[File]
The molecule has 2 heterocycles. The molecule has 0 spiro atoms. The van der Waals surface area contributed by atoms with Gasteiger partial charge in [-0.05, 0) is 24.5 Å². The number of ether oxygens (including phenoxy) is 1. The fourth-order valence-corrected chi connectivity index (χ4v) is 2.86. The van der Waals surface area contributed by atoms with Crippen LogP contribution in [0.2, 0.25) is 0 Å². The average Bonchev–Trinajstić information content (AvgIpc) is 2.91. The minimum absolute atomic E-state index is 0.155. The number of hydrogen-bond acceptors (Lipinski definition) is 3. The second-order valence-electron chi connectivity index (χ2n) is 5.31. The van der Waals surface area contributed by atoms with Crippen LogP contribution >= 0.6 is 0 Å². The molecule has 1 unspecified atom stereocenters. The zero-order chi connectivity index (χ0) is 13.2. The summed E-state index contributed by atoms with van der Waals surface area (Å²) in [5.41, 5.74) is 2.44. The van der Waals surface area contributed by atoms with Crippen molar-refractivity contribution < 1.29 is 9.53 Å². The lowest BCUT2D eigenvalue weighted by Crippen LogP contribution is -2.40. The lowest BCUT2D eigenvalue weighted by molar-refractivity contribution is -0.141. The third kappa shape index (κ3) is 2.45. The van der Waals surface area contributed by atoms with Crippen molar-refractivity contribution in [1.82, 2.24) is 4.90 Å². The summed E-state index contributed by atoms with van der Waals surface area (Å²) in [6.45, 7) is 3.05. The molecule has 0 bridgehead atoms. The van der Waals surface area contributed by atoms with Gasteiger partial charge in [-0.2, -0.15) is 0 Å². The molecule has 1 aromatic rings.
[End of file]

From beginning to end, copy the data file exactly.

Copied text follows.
The molecule has 2 heterocycles. The molecule has 0 spiro atoms. The van der Waals surface area contributed by atoms with Gasteiger partial charge in [-0.05, 0) is 24.5 Å². The number of ether oxygens (including phenoxy) is 1. The fourth-order valence-corrected chi connectivity index (χ4v) is 2.86. The van der Waals surface area contributed by atoms with Crippen LogP contribution in [0.2, 0.25) is 0 Å². The average Bonchev–Trinajstić information content (AvgIpc) is 2.91. The minimum absolute atomic E-state index is 0.155. The number of hydrogen-bond acceptors (Lipinski definition) is 3. The second-order valence-electron chi connectivity index (χ2n) is 5.31. The van der Waals surface area contributed by atoms with Crippen LogP contribution >= 0.6 is 0 Å². The molecule has 1 unspecified atom stereocenters. The zero-order chi connectivity index (χ0) is 13.2. The summed E-state index contributed by atoms with van der Waals surface area (Å²) in [5.41, 5.74) is 2.44. The van der Waals surface area contributed by atoms with Crippen molar-refractivity contribution < 1.29 is 9.53 Å². The lowest BCUT2D eigenvalue weighted by Crippen LogP contribution is -2.40. The lowest BCUT2D eigenvalue weighted by molar-refractivity contribution is -0.141. The third kappa shape index (κ3) is 2.45. The van der Waals surface area contributed by atoms with Crippen molar-refractivity contribution in [1.82, 2.24) is 4.90 Å². The summed E-state index contributed by atoms with van der Waals surface area (Å²) in [6.45, 7) is 3.05. The molecule has 0 bridgehead atoms. The van der Waals surface area contributed by atoms with Gasteiger partial charge in [-0.2, -0.15) is 0 Å². The molecule has 1 aromatic rings.